Karine Jean-Pierre: Brilliant Caribbean American Pushing the Biden/Harris Ticket

With the U.S. presidential election less than one week away, Caribbean Americans in Florida and across the United States have already showed up in historic numbers to cast their ballots. The community has shown resounding support for Democratic Party nominee Joe Biden, former vice president to President Barack Obama, and his running mate, Sen. Kamala Harris, a Jamaican American who has inspired Americans of Caribbean descent. Many of the are excited at the prospect of one of their own representing them in the White House.

Also energizing the Caribbean-American community is Karine Jean-Pierre, a Haitian-American who was appointed as the chief of staff for Sen. Harris soon after she was selected as Biden’s running mate. As a senior campaign advisor, Jean-Pierre’s role on the Biden/Harris ticket has become one of the most integral highlights of the campaign as the Biden/Harris duo continues to court the Caribbean-American community and take a stand for diversity.

 

Karine Jean-Pierre was born in the French island of Martinique, in 1977, to Haitian immigrant parents. When she was 5 years old, her family migrated to the United States and settled in Queens Village, New York City.

A career in politics was not on Jean-Pierre’s radar growing up. But while attending Columbia University’s School of International and Public Affairs (SIPA), she served in student government. The experience and encouragement from mentors inspired Jean-Pierre to pursue a career in politics.

Following her SIPA graduation in 2003, Jean-Pierre served as press secretary to New York Congressman Anthony Weiner, and deputy chief of staff and director of Legislative and Budget Affairs for two City Council members respectively in the New York City Council.

In 2006, she made the leap to Washington, D.C. to become an outreach coordinator for nonprofit Walmart Watch. Following her move to the capital city, Jean-Pierre found her secure footing in politics.

In 2008, when former President Barack Obama ran for office, she was the southeast regional political director for the ‘Obama for America’ campaign. She had garnered campaign experience from working on John Edwards’ presidential campaign in 2004 when he ran as the Democratic Party vice-presidential candidate to presidential candidate John Kerry.

During the first Obama term, Jean-Pierre served as the regional political director for the White House Office of Political Affairs.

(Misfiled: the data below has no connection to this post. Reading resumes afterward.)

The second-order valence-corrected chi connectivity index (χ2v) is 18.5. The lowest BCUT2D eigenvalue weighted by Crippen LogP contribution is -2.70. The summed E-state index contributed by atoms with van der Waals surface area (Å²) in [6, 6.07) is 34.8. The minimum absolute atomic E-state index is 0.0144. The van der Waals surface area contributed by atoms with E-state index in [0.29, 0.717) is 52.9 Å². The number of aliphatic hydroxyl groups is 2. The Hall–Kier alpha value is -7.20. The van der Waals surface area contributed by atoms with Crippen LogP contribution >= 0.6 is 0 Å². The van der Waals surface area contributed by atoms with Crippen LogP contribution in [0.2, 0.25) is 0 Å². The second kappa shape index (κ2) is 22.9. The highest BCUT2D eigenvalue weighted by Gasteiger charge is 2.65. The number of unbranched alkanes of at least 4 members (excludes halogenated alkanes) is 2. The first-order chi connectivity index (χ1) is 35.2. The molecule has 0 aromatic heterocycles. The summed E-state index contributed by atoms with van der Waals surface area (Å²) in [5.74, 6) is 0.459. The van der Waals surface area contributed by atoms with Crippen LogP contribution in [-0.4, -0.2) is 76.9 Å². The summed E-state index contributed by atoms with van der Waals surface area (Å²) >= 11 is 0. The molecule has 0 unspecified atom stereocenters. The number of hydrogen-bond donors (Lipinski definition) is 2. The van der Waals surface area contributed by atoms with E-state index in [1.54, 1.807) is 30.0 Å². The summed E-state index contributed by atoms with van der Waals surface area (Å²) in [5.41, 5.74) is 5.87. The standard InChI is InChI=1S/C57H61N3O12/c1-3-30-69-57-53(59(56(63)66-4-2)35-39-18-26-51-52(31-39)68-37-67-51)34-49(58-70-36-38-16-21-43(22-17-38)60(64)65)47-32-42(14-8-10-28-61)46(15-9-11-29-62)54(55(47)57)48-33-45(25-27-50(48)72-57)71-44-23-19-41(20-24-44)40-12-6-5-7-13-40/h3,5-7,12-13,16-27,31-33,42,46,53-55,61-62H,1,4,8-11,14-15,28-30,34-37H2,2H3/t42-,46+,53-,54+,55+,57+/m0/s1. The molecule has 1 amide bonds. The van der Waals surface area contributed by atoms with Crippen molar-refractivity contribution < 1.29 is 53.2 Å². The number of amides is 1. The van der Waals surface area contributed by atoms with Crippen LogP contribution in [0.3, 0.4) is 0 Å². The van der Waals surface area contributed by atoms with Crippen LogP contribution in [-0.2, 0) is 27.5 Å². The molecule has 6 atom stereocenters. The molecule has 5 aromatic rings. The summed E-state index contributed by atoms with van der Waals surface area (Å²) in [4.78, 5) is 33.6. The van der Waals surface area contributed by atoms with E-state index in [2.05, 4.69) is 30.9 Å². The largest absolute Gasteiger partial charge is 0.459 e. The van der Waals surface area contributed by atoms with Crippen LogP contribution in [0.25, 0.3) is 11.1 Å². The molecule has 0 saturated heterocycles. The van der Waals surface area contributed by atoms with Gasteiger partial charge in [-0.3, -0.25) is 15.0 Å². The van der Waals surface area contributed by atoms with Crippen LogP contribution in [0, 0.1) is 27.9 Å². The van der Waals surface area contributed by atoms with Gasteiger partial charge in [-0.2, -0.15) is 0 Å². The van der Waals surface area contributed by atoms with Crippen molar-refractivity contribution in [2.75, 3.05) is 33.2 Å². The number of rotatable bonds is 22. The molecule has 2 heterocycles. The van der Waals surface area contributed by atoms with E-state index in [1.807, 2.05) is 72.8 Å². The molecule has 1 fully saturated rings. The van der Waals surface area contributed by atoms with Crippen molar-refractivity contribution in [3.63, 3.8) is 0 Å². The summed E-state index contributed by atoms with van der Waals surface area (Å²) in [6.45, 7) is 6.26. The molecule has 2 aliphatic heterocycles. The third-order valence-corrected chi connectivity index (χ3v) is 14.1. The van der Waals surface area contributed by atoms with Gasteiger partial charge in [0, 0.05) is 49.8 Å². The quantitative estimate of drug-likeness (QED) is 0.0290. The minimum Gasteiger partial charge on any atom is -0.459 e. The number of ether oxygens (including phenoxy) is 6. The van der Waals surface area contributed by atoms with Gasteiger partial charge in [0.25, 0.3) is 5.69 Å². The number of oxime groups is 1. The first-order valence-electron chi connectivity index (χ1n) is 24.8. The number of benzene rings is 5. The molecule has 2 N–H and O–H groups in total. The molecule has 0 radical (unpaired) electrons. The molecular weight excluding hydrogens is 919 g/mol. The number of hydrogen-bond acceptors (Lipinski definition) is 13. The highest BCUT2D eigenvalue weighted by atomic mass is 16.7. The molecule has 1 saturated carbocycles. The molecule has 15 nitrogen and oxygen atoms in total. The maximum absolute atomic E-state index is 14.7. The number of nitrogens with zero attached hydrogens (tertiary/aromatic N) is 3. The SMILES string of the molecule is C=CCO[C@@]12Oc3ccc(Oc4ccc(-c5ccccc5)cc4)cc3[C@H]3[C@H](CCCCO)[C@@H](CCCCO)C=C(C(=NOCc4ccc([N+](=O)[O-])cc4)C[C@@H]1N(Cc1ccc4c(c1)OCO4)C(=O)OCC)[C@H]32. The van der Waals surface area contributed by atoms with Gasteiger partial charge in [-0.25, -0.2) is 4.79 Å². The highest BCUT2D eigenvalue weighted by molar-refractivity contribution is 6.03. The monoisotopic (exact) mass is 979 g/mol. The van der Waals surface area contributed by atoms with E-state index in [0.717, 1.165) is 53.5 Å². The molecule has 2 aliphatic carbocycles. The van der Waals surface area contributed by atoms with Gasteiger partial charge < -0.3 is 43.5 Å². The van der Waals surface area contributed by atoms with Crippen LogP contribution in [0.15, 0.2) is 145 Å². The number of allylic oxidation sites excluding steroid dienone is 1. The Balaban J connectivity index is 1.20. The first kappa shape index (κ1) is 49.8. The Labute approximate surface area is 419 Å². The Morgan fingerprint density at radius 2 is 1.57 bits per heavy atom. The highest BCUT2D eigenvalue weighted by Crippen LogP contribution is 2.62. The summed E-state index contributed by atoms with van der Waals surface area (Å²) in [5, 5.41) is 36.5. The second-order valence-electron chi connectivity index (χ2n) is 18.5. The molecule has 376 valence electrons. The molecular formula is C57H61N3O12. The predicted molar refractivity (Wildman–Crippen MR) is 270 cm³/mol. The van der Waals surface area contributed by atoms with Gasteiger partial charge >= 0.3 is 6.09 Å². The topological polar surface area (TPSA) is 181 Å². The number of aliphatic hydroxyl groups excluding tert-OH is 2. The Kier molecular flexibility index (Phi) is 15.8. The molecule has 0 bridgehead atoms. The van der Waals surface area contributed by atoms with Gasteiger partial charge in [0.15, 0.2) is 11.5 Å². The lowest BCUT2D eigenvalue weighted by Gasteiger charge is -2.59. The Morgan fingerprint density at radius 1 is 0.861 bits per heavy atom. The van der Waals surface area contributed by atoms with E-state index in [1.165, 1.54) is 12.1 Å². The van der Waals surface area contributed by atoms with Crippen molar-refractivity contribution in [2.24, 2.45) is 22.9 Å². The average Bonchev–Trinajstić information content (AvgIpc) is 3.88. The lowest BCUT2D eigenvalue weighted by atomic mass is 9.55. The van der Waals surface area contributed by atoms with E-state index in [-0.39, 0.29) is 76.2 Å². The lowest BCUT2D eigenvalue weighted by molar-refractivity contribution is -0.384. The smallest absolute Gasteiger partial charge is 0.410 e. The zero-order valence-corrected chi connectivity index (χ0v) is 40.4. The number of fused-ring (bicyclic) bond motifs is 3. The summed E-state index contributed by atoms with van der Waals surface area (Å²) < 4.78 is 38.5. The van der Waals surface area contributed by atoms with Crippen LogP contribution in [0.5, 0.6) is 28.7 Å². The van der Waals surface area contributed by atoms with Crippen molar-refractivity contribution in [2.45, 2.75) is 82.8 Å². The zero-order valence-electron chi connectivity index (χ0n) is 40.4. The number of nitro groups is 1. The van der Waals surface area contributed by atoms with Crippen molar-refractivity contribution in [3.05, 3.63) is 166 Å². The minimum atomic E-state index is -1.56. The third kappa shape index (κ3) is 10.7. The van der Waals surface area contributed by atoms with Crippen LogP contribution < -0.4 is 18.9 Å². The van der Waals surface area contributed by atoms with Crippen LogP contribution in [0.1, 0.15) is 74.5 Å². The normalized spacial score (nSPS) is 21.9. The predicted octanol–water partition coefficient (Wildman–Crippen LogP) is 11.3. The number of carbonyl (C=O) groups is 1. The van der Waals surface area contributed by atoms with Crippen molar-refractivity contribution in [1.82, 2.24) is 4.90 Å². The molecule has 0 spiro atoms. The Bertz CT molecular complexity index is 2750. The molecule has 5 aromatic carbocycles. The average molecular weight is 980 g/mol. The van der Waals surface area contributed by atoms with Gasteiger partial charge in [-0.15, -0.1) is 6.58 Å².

In 2011, Jean-Pierre served as national deputy battleground states director for President Obama’s 2012 re-election campaign. She led the delegate selection and ballot access process, while managing the political engagement in key states. She provided resources to help states determine “the best way for them to get the word out for the campaign.” In the 2016 presidential campaign,  she served as the deputy campaign manager for Martin O’Malley’s presidential campaign.

She continued her work as a television political commentator, activist and later, a lecturer, after joining the Columbia University faculty in 2014 where she still teaches at SIPA. She is also the senior advisor and national spokeswoman for MoveOn.org, a social justice and nonpartisan organization, and a political analyst for NBC News and MSNBC.

In August 2020, she was selected to serves as a senior advisor to the Joe Biden 2020 presidential campaign. Jean-Pierre had come to be acquainted with Biden during the time she spent working in the White House during the Obama administration.

In August 2020, it was announced that Jean-Pierre would serve as the chief of staff for Biden’s running mate, Kamala Harris, who she had met at the beginning of her presidential campaign the year before.

In 2019, Jean-Pierre was also named a 2019 Pritzker Fellow at the University of Chicago Institute of Politics.

At age 43, Jean-Pierre, who is a proud member of the LGBTQ community, resides with her partner Suzanne Malveaux, a CNN correspondent, and their 6-year-old daughter Soleil in the Washington, D.C. area.

 

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